Control Your Major Expenses: “The Big Three”
What does that mean? You will need to make a budget if you don’t already have one. Here are the primary family expenses that play a huge role in your budget.
- Housing costs: This represents close to 40% of a family’s budget. Here are some aspects to think about: Mortgage versus rent, family with or without kids, size of the house/apartment, location, etc. You need to ask yourself questions to see if you can reduce your housing costs.
- Transportation costs: In the past, we probably used our car 5% of the time during a year. Now with COVID-19 and work from home, it is probably like 1%. Can you or your family own only one car instead of two, or no cars at all if you live in a metropolitan city? Can you carpool to work? Walk? Bike?
- Food costs: Calculate your food costs, and you will see it is a significant expense. How can you reduce your monthly expenses? Buy in bulk and do online groceries, for example. Restaurants are also an easy target. Brown bag your lunch and reduce the number of times you go out at restaurants with coworkers. Funny enough, in my experience, the coworkers complaining they never have money are out for lunch 4-5 days a week to restaurants.
What Worked For Me
Here is a little background. I started working during high school when I was 15 years old at a grocery store. I began to pay for my discretionary items and had to pay for my college education. I was also saving a bit of money in Guaranteed Investment Certificates (GICs). I got a college scholarship and used that scholarship to buy a brand new $2,500 mountain bike at the time.
Did I get into debt at some point in my life? Yes. When I got my first full-time job out of college at 19 years old, the first thing I did was to buy a brand new car. I had this idea at the time that wealth equaled high income, brand new car, etc. I used all the money I had saved in GICs as a down payment on the car. A brand new car cost a fortune in insurance for a 19-year-old guy. I lived in an apartment that cost me $435 a month and had only a bed, an old sofa, a bookshelf, my mountain bike next to my bed, no decorations, and a bedsheet in my window. I didn’t need much and was content, independent, and living the dream…or so I thought. Then I had to borrow $3,000 from my parents the following year because I had some debt, had run out of money, and could not pay for my car payments to get to work. Because I wanted to be independent, my parents made me feel bad enough about it and told me to take responsibility. I got out of debt the year after and repaid the $3,000 to my parents. I never wanted to be in a position to owe someone else money again.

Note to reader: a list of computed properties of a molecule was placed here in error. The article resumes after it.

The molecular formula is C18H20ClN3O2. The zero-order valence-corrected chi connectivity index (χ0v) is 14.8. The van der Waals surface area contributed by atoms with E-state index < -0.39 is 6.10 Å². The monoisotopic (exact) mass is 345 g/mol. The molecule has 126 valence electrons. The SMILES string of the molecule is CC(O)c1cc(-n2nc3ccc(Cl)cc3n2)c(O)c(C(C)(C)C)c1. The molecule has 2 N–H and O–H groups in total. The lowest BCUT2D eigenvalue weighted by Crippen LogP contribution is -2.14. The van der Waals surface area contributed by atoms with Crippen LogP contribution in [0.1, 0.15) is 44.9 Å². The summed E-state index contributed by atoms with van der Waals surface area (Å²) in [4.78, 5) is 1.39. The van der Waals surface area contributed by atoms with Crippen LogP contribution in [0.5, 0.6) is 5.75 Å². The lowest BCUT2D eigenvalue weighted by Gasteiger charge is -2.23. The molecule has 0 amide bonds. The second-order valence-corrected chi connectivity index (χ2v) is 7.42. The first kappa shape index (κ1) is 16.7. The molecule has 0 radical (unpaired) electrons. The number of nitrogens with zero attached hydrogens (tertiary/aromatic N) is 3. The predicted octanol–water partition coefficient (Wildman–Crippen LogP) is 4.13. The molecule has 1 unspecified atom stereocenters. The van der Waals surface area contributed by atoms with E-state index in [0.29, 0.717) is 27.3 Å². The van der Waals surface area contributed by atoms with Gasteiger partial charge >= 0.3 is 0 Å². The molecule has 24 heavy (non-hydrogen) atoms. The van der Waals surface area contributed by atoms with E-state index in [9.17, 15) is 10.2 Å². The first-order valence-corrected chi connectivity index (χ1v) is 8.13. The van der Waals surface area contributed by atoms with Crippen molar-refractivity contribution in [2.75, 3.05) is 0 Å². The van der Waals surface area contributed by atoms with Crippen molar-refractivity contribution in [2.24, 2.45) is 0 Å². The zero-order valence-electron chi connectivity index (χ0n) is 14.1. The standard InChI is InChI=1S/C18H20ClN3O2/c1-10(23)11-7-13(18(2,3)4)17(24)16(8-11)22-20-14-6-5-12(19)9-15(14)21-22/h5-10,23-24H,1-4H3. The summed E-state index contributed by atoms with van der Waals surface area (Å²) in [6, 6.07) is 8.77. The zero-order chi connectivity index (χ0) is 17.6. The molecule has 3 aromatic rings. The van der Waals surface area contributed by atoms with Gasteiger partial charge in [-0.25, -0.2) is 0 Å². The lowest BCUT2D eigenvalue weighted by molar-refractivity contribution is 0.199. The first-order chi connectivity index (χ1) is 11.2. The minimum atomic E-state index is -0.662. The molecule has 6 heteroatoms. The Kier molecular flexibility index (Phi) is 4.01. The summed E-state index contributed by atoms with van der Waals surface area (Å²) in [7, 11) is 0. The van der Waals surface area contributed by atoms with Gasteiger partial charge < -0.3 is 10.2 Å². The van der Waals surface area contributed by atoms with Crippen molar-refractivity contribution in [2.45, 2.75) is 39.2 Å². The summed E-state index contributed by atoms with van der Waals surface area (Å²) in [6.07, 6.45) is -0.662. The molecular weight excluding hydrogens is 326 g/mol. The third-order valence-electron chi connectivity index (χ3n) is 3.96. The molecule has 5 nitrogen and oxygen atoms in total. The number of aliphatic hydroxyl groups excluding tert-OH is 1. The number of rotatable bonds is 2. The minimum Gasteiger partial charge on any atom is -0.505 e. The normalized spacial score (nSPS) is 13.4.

Budget: An Excel spreadsheet is your good friend. I don’t track every penny, but I track by categories and always have. I do a good review yearly or twice a year and I don’t go crazy on the month to month. We just know our fixed costs and variable costs (credit card). We have a set maximum we can spend monthly. Do we sometimes go over? Yes, this is called life.
Career: While I was working, I invested in mutual funds and made sure I got the employer match. I was working full-time while studying at University at night. Bonus point: I got my employers to pay for my University based on getting certain grades. In Canada, businesses have to reinvest 1% in employee education and training. Use this to your advantage to propel your career. I learned how to assess my market value, compared elsewhere, and renegotiated my salary every year. I enjoyed my career, learned many skills, asked a lot of questions, studied more, and got certifications and training to bring value to my teammates and employers. When I hit a wall or didn’t see any promotion opportunities with an employer, I would pursue another challenge with another employer. I averaged around 5 years per employer in my life and worked for about 16 years for an employer, excluding my students’ jobs for another 5 years.